The second period shown in FIG. 3, which is labelled "OSC ENABLED," represents the approximate timing relations after signal EN is driven high to start the oscillation. Transistor 133 turns off, and transmission gate 130 turns on, so that nodes A and B can move towards equal long-time-average voltages (which will be roughly equal to VDD -VTP). (As noted, transmission gate 130 is very long, so that nodes A and B are coupled with an effective time constant which is relatively long. As this occurs, current will be drawn through source resistor 120, so that voltage VSSH1 also increases. These changes bring the oscillator to a condition where feedback can occur across amplifier 110. After some delay, oscillation therefore begins, at a frequency largely determined by the crystal 102. (The onset of oscillation is shown in the third period, labelled "OSC ENABLED-RUNNING.") As the amplitude of these oscillations increases, the AC signal on node B will eventually become large enough to begin switching devices 142 and 144. Since transistor 147 is turned hard on, the voltage on node C will be essentially equal to that on node B. Therefore, as the AC signal on node B increases, it will eventually become large enough to begin switching transistor 146 in phase with transistor 142 (which is controlled directly by node B). When all three of the transistors 142, 144, and 146 are being switched by the AC signal, an amplified signal will appear on node D (whose DC level has increased as virtual ground voltage VSSH1 has increased).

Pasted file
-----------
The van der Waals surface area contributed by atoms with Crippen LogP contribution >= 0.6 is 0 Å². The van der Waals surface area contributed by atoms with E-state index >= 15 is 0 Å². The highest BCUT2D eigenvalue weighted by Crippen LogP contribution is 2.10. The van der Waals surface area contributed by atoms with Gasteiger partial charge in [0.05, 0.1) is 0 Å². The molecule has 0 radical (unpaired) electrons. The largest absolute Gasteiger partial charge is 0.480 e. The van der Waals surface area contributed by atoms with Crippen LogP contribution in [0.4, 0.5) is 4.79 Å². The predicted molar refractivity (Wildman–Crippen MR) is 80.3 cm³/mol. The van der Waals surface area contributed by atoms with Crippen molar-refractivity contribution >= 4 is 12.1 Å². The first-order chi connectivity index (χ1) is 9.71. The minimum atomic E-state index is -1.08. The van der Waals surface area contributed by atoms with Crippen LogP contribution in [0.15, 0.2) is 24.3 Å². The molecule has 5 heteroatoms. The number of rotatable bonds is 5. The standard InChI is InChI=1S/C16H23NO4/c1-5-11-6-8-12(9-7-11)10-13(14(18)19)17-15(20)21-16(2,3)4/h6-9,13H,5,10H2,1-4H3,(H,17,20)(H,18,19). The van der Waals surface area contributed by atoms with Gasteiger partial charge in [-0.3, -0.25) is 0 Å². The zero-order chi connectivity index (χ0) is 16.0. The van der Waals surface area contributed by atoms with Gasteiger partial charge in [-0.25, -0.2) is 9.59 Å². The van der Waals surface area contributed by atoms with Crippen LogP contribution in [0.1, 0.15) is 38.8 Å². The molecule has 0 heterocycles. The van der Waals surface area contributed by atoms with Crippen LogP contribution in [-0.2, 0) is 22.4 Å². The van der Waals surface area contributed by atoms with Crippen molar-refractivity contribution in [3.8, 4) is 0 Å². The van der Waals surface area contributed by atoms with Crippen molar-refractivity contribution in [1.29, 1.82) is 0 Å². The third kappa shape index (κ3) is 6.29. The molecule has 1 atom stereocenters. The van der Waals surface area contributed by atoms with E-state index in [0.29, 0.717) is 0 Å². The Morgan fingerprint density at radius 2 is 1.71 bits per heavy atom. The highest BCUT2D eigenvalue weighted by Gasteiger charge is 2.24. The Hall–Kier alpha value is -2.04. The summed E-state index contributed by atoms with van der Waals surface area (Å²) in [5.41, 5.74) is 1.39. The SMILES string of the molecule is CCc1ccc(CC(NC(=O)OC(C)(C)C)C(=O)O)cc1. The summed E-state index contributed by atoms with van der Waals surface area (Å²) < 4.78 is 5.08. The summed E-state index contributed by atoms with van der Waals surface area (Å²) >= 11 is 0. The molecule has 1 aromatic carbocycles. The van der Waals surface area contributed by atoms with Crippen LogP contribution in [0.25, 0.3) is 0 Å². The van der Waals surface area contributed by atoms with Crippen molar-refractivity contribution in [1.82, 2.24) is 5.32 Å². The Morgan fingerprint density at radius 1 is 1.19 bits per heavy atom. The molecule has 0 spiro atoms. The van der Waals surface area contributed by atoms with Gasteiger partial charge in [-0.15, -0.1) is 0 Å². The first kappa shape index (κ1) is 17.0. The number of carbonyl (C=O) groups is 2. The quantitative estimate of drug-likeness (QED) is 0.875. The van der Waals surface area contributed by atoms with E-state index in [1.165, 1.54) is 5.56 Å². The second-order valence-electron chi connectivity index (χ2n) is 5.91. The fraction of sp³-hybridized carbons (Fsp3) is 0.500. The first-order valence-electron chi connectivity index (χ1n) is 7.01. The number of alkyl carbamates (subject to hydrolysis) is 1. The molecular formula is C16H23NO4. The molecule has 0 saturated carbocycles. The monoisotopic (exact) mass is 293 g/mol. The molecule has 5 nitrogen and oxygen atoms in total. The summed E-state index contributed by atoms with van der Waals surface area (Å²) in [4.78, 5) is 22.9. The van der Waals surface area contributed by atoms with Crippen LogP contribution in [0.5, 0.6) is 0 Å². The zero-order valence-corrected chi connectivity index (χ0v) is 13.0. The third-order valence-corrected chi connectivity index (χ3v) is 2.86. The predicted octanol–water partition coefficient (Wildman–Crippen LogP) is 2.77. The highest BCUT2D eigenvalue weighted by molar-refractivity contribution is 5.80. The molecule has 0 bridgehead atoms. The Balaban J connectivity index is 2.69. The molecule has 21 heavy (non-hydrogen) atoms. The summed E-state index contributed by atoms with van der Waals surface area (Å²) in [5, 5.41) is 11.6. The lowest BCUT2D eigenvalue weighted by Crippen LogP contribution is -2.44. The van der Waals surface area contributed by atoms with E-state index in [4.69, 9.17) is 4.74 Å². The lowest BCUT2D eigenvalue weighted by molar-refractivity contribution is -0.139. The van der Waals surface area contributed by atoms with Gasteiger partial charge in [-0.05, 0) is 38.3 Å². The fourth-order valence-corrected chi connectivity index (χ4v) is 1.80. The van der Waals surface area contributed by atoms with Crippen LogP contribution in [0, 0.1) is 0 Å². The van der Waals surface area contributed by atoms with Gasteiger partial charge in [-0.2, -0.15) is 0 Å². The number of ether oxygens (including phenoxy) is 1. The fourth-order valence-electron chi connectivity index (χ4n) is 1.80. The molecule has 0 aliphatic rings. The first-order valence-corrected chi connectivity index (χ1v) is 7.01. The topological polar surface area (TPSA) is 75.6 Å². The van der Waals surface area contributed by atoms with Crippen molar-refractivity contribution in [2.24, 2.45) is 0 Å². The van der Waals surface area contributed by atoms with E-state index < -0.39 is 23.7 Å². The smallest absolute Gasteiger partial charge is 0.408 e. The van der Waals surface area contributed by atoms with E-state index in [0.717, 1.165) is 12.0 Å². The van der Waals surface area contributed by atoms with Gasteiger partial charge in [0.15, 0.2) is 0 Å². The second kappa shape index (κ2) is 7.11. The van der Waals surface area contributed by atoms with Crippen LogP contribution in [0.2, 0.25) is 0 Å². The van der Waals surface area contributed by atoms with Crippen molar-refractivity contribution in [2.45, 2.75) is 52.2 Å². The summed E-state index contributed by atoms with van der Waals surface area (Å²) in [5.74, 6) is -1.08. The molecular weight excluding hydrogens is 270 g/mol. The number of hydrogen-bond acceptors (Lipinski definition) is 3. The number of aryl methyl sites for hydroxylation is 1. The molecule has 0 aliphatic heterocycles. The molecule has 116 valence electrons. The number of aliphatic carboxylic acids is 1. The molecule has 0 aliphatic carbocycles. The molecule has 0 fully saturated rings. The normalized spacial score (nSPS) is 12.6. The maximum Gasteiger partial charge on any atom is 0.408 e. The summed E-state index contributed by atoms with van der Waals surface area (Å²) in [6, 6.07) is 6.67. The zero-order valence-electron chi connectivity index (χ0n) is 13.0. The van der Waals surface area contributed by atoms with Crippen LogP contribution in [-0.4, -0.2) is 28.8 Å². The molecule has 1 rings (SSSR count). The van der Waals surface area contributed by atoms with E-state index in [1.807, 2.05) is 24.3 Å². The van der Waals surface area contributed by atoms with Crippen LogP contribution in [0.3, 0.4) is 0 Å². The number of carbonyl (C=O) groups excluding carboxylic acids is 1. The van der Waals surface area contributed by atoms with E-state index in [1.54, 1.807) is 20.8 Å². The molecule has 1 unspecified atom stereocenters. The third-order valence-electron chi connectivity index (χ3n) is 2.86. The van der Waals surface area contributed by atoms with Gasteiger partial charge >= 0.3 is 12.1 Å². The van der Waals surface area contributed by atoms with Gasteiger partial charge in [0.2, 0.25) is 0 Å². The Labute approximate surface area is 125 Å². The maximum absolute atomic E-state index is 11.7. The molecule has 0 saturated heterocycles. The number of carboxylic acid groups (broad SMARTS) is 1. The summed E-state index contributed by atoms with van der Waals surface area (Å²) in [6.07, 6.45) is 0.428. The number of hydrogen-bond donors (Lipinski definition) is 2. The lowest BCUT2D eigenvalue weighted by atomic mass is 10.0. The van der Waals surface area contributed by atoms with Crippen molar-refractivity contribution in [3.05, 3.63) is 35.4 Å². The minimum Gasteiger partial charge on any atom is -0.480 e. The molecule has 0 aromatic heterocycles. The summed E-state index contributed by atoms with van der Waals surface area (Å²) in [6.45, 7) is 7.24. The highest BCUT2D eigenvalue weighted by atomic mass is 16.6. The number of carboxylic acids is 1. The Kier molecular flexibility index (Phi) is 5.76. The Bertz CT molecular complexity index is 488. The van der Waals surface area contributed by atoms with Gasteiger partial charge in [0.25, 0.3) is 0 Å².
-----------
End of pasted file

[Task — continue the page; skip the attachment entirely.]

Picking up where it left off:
Thus, the events during the second and third periods have established stable oscillation, at the desired frequency. Thereafter, during the fourth period (labelled "OSC RUNNING-CHANGE MODE), the mode-select signal MS is brought high, to change the mode of operation. This turns off PMOS transistor 147, and turns on NMOS transistor 148, so that node C (at the gate of PMOS pass transistor 146) is tied to ground. This keeps transistor 146 turned hard on, so that first-stage inverter 140 acts as if transistor 146 were shorted out, and a digital signal of the desired frequency continues to appear on node D.